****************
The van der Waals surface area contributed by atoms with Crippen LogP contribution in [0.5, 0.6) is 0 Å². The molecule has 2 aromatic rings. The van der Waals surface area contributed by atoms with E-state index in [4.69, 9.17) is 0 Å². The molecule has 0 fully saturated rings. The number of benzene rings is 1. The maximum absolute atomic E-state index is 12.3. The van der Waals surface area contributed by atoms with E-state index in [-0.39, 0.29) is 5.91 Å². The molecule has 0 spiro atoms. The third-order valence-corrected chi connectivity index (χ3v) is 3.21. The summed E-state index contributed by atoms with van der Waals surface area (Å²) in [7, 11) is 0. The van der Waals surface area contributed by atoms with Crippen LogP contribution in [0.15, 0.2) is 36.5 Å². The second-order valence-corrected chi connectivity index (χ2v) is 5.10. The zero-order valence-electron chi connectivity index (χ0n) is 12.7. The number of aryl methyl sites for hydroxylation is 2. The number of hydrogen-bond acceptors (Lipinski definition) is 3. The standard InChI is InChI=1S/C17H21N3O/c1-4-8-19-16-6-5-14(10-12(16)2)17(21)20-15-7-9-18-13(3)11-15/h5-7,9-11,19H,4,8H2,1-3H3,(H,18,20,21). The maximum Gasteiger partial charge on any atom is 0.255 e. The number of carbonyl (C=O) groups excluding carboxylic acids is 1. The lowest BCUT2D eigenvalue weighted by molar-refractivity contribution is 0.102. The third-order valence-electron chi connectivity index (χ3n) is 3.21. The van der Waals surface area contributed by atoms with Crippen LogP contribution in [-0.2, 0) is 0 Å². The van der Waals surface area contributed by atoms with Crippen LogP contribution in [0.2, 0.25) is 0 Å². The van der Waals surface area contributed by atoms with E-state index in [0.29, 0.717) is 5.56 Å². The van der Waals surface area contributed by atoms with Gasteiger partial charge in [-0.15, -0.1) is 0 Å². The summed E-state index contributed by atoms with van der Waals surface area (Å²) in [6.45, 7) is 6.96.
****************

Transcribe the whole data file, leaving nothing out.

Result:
The van der Waals surface area contributed by atoms with Crippen LogP contribution in [0.5, 0.6) is 0 Å². The molecule has 2 aromatic rings. The van der Waals surface area contributed by atoms with E-state index in [4.69, 9.17) is 0 Å². The molecule has 0 fully saturated rings. The number of benzene rings is 1. The maximum absolute atomic E-state index is 12.3. The van der Waals surface area contributed by atoms with E-state index in [-0.39, 0.29) is 5.91 Å². The molecule has 0 spiro atoms. The third-order valence-corrected chi connectivity index (χ3v) is 3.21. The summed E-state index contributed by atoms with van der Waals surface area (Å²) in [7, 11) is 0. The van der Waals surface area contributed by atoms with Crippen LogP contribution in [0.15, 0.2) is 36.5 Å². The second-order valence-corrected chi connectivity index (χ2v) is 5.10. The zero-order valence-electron chi connectivity index (χ0n) is 12.7. The number of aryl methyl sites for hydroxylation is 2. The number of hydrogen-bond acceptors (Lipinski definition) is 3. The standard InChI is InChI=1S/C17H21N3O/c1-4-8-19-16-6-5-14(10-12(16)2)17(21)20-15-7-9-18-13(3)11-15/h5-7,9-11,19H,4,8H2,1-3H3,(H,18,20,21). The maximum Gasteiger partial charge on any atom is 0.255 e. The number of carbonyl (C=O) groups excluding carboxylic acids is 1. The lowest BCUT2D eigenvalue weighted by molar-refractivity contribution is 0.102. The third-order valence-electron chi connectivity index (χ3n) is 3.21. The van der Waals surface area contributed by atoms with Crippen LogP contribution in [-0.2, 0) is 0 Å². The van der Waals surface area contributed by atoms with Crippen LogP contribution in [0.2, 0.25) is 0 Å². The van der Waals surface area contributed by atoms with E-state index in [0.29, 0.717) is 5.56 Å². The van der Waals surface area contributed by atoms with Gasteiger partial charge in [-0.15, -0.1) is 0 Å². The summed E-state index contributed by atoms with van der Waals surface area (Å²) in [6.45, 7) is 6.96.